The present cross-sectional study set out to determine the nutritional status of infants aged 0–3 months with the WHO Multicentre Growth Reference (WHO-MGR) and examine the relationship between undernutrition and congenital or early-onset sensorineural hearing loss (CESHL) rarely reported for developing countries. The nutritional status of all infants attending community-based clinics for routine Bacille de Calmette-Guérin (BCG) immunisation from July 2005 to December 2006 was determined by weight-for-age, weight-for-length and BMI-for-age based on the WHO-MGR. Hearing loss status was determined by tympanometry, auditory brainstem response (ABR) and visual response audiometry after a two-stage screening with transient evoked otoacoustic emissions and automated ABR. The relationship between nutritional status and CESHL were explored after adjusting for potentially confounding maternal and infant characteristics using multivariable logistic regression analyses. Of the 3386 infants who completed the hearing evaluation protocol, seventy-one were confirmed with hearing loss (>30 dB hearing level). More than one-third (37·9 %) of all infants and over half (54·9 %) of those with CESHL were undernourished by at least one measure of growth. Stunting (35·3 %) was the most prevalent nutritional deficit in infants with CESHL. In the final logistic model, infants with any undernourished physical state were significantly likely to have CESHL (OR 1·67; 95 % CI 1·03, 2·77) and of a severe-to-profound degree (OR 3·92; 95 % CI 1·38, 11·17) compared with infants without any undernourishment. Prospective studies to establish the full spectrum of the relationship between undernutrition and CESHL, particularly in resource-poor countries, are therefore warranted.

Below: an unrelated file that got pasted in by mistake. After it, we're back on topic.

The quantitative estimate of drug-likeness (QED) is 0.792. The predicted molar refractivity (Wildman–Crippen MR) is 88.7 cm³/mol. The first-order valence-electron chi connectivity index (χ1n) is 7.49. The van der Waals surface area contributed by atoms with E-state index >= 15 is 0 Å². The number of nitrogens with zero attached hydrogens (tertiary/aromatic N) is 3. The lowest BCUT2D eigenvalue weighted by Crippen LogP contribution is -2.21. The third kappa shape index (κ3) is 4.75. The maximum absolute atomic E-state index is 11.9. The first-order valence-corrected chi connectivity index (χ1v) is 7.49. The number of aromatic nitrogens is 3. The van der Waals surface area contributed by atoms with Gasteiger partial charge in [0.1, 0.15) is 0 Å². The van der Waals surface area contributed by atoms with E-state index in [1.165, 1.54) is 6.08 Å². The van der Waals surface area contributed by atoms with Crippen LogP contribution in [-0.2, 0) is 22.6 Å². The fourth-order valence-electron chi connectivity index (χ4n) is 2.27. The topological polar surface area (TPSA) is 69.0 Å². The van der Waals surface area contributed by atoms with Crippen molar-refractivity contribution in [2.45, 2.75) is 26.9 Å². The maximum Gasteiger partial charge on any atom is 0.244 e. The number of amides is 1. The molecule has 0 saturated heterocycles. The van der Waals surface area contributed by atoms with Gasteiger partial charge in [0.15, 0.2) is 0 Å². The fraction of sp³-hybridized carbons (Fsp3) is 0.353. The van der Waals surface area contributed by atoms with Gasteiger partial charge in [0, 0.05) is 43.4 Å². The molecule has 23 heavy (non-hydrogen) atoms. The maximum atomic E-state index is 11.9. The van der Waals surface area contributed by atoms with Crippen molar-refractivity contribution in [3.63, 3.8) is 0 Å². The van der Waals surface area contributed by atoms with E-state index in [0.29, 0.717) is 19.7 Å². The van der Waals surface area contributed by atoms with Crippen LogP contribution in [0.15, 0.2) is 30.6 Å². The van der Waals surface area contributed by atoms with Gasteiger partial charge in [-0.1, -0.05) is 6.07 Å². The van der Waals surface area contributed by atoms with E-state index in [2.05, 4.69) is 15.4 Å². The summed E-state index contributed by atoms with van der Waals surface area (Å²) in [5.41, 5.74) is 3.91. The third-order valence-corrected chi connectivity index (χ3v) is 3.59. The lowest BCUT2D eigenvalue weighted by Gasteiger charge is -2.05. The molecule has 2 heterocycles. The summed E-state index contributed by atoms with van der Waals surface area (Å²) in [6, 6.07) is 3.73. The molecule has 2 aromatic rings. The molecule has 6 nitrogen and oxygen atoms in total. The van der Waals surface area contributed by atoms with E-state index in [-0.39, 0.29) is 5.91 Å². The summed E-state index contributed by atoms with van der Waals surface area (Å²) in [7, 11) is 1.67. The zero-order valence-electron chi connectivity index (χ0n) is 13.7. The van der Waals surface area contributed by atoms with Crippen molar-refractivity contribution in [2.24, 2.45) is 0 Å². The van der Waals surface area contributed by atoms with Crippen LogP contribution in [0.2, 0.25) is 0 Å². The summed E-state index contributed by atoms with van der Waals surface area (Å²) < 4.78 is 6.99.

(Received December 12 2008)
(Revised September 22 2009)
(Accepted October 26 2009)
(Online publication November 30 2009)
Abbreviations: ABR, auditory brainstem response; BCG, Bacille de Calmette-Guérin; CESHL, congenital or early-onset sensorineural hearing loss; TEOAE, transient evoked otoacoustic emissions